[ExI] putting the qual into qualia

Omar Rahman rahmans at me.com
Thu May 9 09:22:33 UTC 2013

> Date: Wed, 08 May 2013 16:05:02 +0100
> From: Anders Sandberg <anders at aleph.se>
> On 07/05/2013 22:49, Gordon wrote:
>> Social pain is a quale, though we don't normally consider it when discussing qualia. I should probably take a Tylenol each time someone on ExI gives me grief.
>> ----
>> Acetaminophen Reduces Social Pain
> It also seems to reduce existential and surreal anguish.
> http://pss.sagepub.com/content/early/2013/04/11/0956797612464786.full
> (One of the more amusing uses of David Lynch movies in science)
> The nice thing about this is that it actually helps us track down the 
> NCC - watching surreal movies doesn't (I assume) activate somatosensory 
> cortex, but probably (guessing here, based on past neuroscience, but I 
> would be surprised if it didn't happen) activates parts of the anterior 
> cingulate cortex. Neuroimaging can only give us so much, so we still 
> have to figure out the finer structure, but it seems that the ACC is 
> among the key parts of the neural substrate of suffering itself, 
> regardless of whether the cause is pain, social exclusion or existential 
> dread. And we know people with certain ACC damage experience pain 
> (presumably the quale of pain sensation) but do not suffer (no quale of 
> suffering) - they report they have the pain but it does not bother them. 
> It would be interesting to see if this is true for other sources of 
> suffering.
> -- 
> Anders Sandberg,
> Future of Humanity Institute
> Philosophy Faculty of Oxford University

Let me preface this by saying that I really do like reading your posts.

Can you explain to me the loss in meaning in  the following sentence, if any, compared to your sentence above.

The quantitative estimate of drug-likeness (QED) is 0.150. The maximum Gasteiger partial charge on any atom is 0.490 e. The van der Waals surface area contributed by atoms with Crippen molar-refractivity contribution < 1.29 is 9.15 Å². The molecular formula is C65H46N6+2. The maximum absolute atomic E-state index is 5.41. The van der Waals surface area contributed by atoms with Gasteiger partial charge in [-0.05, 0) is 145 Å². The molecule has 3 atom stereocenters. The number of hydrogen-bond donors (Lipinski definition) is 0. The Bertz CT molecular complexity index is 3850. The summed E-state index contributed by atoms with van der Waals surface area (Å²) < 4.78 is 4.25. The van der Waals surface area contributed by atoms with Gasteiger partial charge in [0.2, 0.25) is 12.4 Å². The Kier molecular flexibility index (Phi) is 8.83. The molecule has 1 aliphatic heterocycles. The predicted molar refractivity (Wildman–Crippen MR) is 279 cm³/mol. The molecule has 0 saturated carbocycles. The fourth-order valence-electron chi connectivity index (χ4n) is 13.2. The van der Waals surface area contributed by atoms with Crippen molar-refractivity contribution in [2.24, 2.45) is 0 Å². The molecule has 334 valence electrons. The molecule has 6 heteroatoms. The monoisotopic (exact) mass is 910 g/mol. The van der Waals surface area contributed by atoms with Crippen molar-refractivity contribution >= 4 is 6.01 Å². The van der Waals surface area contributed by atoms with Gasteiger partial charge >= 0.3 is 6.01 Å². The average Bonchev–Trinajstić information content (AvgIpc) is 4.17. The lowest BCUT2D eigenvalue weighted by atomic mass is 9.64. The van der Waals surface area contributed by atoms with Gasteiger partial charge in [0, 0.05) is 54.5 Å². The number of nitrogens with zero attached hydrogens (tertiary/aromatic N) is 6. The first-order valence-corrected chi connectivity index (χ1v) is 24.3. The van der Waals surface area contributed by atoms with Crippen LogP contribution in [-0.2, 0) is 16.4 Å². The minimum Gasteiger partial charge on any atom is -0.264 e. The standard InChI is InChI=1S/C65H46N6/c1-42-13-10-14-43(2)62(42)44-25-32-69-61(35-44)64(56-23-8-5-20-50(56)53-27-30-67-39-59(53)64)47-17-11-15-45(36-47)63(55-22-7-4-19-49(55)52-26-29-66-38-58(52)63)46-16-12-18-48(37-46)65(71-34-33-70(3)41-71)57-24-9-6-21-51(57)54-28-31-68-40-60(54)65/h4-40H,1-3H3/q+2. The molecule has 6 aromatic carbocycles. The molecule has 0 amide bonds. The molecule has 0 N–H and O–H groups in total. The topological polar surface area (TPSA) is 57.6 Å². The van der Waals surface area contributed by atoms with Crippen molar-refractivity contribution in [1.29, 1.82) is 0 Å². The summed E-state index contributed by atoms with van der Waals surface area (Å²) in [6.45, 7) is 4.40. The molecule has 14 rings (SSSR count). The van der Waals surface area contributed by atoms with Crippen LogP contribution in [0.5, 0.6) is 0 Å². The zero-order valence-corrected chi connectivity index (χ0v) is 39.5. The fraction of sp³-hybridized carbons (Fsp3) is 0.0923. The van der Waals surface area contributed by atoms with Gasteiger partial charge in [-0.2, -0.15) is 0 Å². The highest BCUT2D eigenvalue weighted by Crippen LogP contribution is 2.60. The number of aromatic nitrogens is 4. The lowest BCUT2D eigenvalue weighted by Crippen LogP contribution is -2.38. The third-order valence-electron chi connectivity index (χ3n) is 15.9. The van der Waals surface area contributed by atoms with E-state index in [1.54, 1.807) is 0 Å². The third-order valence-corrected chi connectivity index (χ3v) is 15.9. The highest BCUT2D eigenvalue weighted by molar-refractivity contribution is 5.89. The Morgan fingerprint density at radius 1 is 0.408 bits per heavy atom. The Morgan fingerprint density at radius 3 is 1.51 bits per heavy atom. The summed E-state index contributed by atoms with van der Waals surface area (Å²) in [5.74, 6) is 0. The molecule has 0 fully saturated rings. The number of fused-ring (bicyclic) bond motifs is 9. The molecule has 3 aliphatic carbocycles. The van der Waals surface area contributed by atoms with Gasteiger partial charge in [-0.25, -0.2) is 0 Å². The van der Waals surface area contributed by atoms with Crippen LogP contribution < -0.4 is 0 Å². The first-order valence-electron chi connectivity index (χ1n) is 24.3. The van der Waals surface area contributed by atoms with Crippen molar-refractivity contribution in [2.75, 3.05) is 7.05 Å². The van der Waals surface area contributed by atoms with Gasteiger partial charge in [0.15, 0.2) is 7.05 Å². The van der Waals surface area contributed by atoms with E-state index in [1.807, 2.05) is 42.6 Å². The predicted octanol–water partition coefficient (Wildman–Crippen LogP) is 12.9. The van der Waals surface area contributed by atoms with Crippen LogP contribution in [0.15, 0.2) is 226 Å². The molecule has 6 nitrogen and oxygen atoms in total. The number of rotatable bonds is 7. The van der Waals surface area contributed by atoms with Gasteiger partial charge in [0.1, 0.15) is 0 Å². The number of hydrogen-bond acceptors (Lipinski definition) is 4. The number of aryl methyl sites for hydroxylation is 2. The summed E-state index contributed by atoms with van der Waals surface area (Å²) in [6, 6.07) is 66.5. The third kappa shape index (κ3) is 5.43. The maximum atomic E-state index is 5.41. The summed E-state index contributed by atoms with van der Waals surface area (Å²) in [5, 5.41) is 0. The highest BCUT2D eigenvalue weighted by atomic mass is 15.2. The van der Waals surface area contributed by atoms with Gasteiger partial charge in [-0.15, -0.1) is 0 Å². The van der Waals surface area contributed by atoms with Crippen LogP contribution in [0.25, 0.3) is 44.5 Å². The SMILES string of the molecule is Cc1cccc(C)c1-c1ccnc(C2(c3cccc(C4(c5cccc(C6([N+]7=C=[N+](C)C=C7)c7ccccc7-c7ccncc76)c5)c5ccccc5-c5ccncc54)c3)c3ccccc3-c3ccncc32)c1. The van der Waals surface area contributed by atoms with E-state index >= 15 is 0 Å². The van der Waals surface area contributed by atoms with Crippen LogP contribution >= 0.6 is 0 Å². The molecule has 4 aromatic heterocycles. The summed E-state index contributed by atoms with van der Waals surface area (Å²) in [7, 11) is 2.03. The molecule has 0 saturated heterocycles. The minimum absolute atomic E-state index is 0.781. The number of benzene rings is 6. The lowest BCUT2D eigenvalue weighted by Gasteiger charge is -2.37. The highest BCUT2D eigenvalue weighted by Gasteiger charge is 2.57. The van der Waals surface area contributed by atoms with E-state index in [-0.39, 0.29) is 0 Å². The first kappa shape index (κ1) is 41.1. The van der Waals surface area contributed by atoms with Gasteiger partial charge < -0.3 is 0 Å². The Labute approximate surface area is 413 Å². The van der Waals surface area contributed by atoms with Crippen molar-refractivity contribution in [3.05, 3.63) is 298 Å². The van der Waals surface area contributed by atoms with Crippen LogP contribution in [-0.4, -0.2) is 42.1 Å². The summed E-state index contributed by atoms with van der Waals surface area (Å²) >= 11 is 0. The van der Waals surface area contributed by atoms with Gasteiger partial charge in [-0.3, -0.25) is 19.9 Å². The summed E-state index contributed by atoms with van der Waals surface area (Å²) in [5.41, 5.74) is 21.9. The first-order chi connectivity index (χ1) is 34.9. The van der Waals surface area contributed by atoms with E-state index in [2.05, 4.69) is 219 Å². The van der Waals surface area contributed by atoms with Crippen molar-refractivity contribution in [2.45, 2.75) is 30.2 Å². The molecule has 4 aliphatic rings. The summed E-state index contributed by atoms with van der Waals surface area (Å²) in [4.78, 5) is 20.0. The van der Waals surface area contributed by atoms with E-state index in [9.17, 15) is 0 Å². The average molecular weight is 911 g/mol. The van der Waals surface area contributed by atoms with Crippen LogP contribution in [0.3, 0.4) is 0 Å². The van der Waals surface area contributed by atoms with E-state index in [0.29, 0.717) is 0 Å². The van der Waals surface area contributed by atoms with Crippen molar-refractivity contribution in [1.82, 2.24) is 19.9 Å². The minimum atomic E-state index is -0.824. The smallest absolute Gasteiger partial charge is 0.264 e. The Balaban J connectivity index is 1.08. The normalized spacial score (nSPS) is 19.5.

"And we know people with certain ACC damage experience pain but do not suffer - they report they have the pain but it does not bother them."

After removing reference to qualia this sentence does very well with the verbs 'experience', 'suffer', and 'bother' without positing some ill-defined noun 'quale'. And, if a noun is required why not something like 'neural state' or 'neural pattern'? The phrases, "presumably the neural state of pain sensation" and "no neural pattern of suffering" seem understandable and require no special entity like a 'quale'.

Quale as a term comes loaded with strong dualist connotation which I think implies some sort of 'magic'. Could sentences with 'quale' in them be read just as well by substituting 'magic'; "presumably the magic of pain sensation".

So Mr. Anders Sandberg, are you some sort of dualist? Does dualism require some 'magic' or is everything accessible to the scientific knowledge we have at present? And, if such a smart guy as yourself is a dualist, can you persuade me that I should be too?

Best regards,

Omar Rahman

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